Adapting the City’s transit long range financial plan/strategy to a new economic landscape

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On Sept. 18, City staff presented an important update on the transit long range financial plan. This update, for members of Council, is aimed to ensure they have the latest information on the financial landscape of our transit services to help inform decisions that will shape Ottawa’s future.

After enduring two years of economic impacts due to pandemic shutdowns and restrictions, we now find ourselves in a changed economic environment. The environment is characterized by inflation rates nearing three percent, and higher interest rates, now sitting at five per cent. Furthermore, the pandemic has acted as a catalyst, accelerating the shift towards a hybrid workforce model.

In light of this new reality, numerous factors have converged, placing substantial financial pressures on our transit services.

Contributing factors behind budget challenges

  • Reduced ridership: pandemic shutdowns and the shift to a hybrid workforce model has led to a lower number of people using public transit
  • Inflation pressures: rising inflation affects both our operations and capital costs, making everything more expensive
  • Increased interest rates: with higher interest rates, our debt-related costs have risen, impacting budget
  • Rail operating costs: the cost to operate our rail services has increased due to inflation, operating and oversight requirements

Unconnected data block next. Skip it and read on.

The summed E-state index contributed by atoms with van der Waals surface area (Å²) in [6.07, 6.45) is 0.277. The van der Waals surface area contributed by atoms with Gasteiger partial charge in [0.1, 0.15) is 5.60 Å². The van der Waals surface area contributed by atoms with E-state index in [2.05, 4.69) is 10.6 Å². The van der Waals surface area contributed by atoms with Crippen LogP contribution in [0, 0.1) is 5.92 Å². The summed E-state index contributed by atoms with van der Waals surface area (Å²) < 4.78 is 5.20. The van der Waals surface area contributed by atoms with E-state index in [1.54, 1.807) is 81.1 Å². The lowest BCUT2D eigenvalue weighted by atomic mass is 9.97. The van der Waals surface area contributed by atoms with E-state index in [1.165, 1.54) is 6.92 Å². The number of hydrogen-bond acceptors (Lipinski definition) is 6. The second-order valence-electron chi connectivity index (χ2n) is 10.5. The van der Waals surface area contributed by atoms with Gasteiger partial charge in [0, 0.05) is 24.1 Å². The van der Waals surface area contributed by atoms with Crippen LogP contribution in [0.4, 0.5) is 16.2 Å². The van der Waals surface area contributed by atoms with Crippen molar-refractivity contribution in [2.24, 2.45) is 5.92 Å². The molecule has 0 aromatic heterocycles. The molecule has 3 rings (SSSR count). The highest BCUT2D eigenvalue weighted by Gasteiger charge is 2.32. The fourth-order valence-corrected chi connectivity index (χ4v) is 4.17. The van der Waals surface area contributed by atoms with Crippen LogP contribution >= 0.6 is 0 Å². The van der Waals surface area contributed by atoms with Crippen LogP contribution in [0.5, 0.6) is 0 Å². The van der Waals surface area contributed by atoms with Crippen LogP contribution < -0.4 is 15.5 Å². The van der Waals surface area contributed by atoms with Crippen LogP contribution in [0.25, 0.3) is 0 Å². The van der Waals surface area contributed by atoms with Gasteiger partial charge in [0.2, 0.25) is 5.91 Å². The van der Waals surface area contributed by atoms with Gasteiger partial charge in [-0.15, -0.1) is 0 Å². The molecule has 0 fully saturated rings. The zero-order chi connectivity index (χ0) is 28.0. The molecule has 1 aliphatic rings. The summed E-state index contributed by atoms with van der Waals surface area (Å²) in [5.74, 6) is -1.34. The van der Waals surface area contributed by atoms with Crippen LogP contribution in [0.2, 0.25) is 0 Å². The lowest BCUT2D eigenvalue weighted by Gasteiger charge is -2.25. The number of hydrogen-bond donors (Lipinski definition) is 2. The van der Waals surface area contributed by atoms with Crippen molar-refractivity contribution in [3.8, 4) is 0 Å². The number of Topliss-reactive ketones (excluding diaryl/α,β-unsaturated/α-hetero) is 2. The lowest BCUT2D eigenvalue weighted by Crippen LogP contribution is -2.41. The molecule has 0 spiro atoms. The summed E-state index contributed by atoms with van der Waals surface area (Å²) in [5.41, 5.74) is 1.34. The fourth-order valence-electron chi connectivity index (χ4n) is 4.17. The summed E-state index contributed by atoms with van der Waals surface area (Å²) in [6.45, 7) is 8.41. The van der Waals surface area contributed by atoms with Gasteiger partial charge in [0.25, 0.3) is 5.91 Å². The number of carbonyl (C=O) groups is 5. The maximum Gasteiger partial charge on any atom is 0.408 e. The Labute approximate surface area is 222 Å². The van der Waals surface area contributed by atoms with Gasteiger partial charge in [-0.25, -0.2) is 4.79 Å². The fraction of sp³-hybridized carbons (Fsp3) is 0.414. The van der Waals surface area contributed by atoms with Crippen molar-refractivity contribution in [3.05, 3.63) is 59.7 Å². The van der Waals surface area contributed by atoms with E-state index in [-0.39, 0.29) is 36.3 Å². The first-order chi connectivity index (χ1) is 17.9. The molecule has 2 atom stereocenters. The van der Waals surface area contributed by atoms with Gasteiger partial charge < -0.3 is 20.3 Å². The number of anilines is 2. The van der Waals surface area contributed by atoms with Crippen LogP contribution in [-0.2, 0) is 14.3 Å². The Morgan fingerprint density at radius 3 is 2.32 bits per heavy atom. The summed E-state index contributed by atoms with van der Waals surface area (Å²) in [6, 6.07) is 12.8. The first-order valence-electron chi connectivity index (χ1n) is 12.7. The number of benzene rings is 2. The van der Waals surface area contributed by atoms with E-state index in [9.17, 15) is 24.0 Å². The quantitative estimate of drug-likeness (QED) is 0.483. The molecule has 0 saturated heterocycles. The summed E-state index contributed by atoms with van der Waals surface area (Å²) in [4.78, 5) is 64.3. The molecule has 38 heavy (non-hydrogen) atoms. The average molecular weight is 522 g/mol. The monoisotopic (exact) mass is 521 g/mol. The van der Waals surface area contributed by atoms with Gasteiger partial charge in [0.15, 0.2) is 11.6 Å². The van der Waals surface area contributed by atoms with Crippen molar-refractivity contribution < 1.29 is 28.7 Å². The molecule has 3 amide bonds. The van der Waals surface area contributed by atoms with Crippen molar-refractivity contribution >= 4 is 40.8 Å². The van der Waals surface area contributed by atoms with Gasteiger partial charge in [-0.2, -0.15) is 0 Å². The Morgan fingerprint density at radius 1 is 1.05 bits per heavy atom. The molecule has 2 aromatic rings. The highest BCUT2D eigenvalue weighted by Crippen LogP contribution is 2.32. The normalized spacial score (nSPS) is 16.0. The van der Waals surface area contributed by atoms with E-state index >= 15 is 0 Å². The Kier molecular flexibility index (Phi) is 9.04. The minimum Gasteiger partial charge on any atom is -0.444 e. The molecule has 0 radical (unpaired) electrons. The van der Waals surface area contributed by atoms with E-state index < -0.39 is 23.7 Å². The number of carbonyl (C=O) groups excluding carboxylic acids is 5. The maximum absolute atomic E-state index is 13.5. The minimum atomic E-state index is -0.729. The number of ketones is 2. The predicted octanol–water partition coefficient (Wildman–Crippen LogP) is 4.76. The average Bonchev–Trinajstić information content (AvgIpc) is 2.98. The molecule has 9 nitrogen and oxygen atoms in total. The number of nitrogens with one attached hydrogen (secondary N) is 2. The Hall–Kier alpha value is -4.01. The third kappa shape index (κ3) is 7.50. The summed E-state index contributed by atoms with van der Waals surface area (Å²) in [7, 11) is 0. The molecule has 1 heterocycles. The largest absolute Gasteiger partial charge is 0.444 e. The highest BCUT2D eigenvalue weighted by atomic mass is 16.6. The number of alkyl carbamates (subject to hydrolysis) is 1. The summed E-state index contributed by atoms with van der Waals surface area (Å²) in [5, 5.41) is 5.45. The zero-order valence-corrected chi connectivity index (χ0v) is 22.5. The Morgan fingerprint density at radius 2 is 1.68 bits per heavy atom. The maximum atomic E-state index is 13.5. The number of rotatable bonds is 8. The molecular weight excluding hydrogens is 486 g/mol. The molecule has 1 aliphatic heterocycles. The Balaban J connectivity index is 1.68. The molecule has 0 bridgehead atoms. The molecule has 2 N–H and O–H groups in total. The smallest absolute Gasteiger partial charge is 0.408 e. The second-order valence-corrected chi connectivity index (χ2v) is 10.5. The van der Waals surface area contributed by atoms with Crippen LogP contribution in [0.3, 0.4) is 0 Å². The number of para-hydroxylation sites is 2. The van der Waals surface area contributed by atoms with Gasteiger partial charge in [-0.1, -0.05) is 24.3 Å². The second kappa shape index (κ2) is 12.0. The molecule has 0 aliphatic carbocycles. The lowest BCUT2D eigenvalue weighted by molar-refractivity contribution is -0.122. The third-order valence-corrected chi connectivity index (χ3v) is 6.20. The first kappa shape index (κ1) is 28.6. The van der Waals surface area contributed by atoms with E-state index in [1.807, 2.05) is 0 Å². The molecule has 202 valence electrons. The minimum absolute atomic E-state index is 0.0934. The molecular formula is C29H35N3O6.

Change in the budget pressures

Our financial landscape has evolved significantly since our last forecast in 2019. Our long range financial plan forecasts to the end of 2048 which aligns with the LRT maintenance and operating agreement. 

Budget pressures over the forecast period to 2048 now include:

  • $3.7 billion shortfall in ridership revenue, which is $100 million a year in 2023 dollars
  • $800-million decrease in Gas Tax Funds due to the cancellation of the gas tax doubling
  • $500-million increase cost for buses
  • $1.4 billion increase in Stage 1 and 2 of light rail operating costs
  • $1.1-billion increase in the net operating cost for Stage 3
  • $900 million increase in the capital cost of including all the Bus Rapid Transit projects identified in the Transportation Master Plan

Finding solutions to managing the budget pressures

The City is exploring several mitigation options to continue our commitment to fiscal responsibility and providing effective services, including:

  • Increasing the transit tax
  • Delaying, phasing-in or re-scoping Stage 3 of the LRT
  • Increasing transit development charges to align with the City’s growth requirements
  • Revisiting the planned rapid bus transit system and dedicated transit lanes
  • Continuing to seek funding from senior levels of government
  • Exploring other sources of revenue

Next steps

The City has shared this information with members of Council and residents to be transparent and open about the most recent information and projections available for transit capital and the difficult financial realities facing our public transit system. Over the coming months, City staff will examine any potential mitigation measures to offset these budget pressures. Our goal remains to ensure the City continues to provide a safe and reliable transit system that meets the evolving needs of Ottawa residents now and in the future.

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